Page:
• 4 minutes • 2023-04-17
    Linux Swap file in RAM

    Many of us have Linux machines, as our primary workstations. Mine comes with the Linux Mint flavor, and this post reflects that installation.

    The installation I chose was what came out of the box. I am running Linux Mint Cinnamon 21 currently. I have removed some of the pre-installed packages, such as LibreOffice (I use the .AppImage file instead), but in all I have not changed anything else.

    After the installation, as expected I had a swap disk. This is the disk where data can be swapped from memory (to the disk) when more memory is required than is available.

    Swap Disk

    To speed things up, I changed my swap disk to a RAM based one.

    Why you might ask. The swap disk is used when the memory gets full and there is an operation that needs RAM. As such the OS will take something already in memory, put it in the swap disk and recover it later when required. Creating a swap disk in RAM might not be the best way to help your system.

    Valid point. It does not make much sense to reduce your available RAM by creating your swap disk in your RAM. That will mean that when the system needs more ram, it will just move it from one part of the RAM to another.

    Here comes zRAM.

    This Linux module allows us to create a swap disk in memory and the data stored in it is already compressed. Depending on the algorithm used, one can achieve from 1:2 to 1:3, possibly higher compression rates. Since the swap disk is in memory, it is very fast and the compression operation is really negligible, if one considers it a performance hit.

    zRAM is particularly helpful when your machine does not have a lot of memory. The constant swapping of data on a disk based swap device, certainly slows operations down. However, with zRAM one can achieve the same result but much faster (since the data will be compresed).

    There are many data compression algorithms such as lz4, zlib, zstd etc. I chose zstd for my implementation.

    Current Swap Disk

    First, we need to figure out what our current swap disk is.

    cat /proc/swaps

    This will output something like this:

    $ cat /proc/swaps 
    Filename                    Type        Size      Used    Priority
    /dev/mapper/vgmint-swap_1   partition   5000000   0       -2  

    We need to disable this device first. To do so, we need to edit /etc/fstab

    sudo nano /etc/fstab

    and comment out the line that sets up the swap disk

    #/dev/mapper/vgmint-swap_1   none   swap   sw   0   0  

    We can now either reboot our system or switch the swap disk off:

    sudo swapoff /dev/mapper/vgmint-swap_1

    zRAM installation

    Install zRAM as follows:

    sudo apt install zram-config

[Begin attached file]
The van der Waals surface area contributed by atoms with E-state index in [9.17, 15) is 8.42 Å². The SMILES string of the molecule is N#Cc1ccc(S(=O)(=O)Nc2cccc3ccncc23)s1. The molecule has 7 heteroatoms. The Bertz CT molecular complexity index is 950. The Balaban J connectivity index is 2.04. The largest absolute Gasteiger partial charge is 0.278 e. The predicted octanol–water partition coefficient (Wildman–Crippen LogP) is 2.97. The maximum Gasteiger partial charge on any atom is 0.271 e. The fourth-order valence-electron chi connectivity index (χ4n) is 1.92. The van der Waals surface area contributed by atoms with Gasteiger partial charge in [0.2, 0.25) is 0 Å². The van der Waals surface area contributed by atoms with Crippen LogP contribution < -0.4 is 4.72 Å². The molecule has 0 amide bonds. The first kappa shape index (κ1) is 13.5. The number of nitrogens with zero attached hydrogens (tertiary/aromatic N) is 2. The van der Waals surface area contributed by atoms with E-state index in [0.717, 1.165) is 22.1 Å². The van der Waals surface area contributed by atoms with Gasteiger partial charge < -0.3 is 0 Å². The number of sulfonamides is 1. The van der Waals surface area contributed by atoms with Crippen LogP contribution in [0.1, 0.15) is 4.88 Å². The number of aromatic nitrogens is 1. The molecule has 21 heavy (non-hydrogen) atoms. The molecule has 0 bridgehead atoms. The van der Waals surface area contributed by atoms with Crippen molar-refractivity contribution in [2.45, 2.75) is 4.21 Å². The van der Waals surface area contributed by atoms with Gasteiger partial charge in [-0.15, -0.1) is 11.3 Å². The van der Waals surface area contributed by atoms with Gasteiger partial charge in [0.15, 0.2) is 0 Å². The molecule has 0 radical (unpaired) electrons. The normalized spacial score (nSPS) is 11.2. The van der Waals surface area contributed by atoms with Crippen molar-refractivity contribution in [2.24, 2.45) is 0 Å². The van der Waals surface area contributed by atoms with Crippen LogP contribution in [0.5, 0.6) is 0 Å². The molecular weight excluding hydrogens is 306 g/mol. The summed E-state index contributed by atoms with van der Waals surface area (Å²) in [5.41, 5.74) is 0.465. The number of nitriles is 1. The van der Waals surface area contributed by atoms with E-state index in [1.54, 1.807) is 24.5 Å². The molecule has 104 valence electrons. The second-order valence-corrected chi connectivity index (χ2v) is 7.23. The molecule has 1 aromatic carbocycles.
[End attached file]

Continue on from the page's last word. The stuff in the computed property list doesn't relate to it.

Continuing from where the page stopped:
A reboot is now required for changes to take effect.

    Once the system comes back up, check the swap disk:

    cat /proc/swaps

    which should output something similar to this:

    Filename     Type        Size       Used   Priority
    /dev/zram0   partition   32886300   0      5 

    By default, zRAM will use half of your memory for the swap disk. In my case it picked up 32G.

    Fine Tuning

    You might not be happy that zRAM picked up half of your RAM and potentially want to reduce that. Additionally you might want to change the compression algorithm. Here is how to do that

    To find what the compression algorithm used, you can issue this command:

    cat /sys/block/zram0/comp_algorithm

    This will output something like this (enabled algorithm in brackets):

    lzo [lzo-rle] lz4 lz4hc 842 zstd

    The configuration options are stored in /usr/bin/init-zram-swapping file. The file contents are similar to this:

    $ sudo nano /usr/bin/init-zram-swapping
    modprobe zram
    # Calculate memory to use for zram (1/2 of ram)
    totalmem=`LC_ALL=C free | grep -e "^Mem:" | sed -e 's/^Mem: *//' -e 's/  *.*//'`
    mem=$((totalmem / 2 * 1024))
    # initialize the devices
    echo $mem > /sys/block/zram0/disksize
    mkswap /dev/zram0
    swapon -p 5 /dev/zram0

    By editing this file, we can now reduce the size of our disk (remember it picks up half the RAM by default), but also change the compression algorithm.

    To change the size of the disk, change this line:

    mem=$((totalmem / 2 * 1024))

    To change the compression algoritm, change this:

    mem=$((totalmem / 2 * 1024))

    to this

    mem=$((totalmem / 2 * 1024))
    echo zstd > /sys/block/zram0/comp_algorithm

    Reboot the system.

    After the system comes back up, your new swap disk will be a zRAM one and it will use the compression mechanism you have chosen. In my case:

    $ cat /sys/block/zram0/comp_algorithm
    lzo lzo-rle lz4 lz4hc 842 [zstd] 


Nikolaos Dimopoulos
Nikolaos Dimopoulos

Boldly goes where no other coder has gone before.... and other ramblings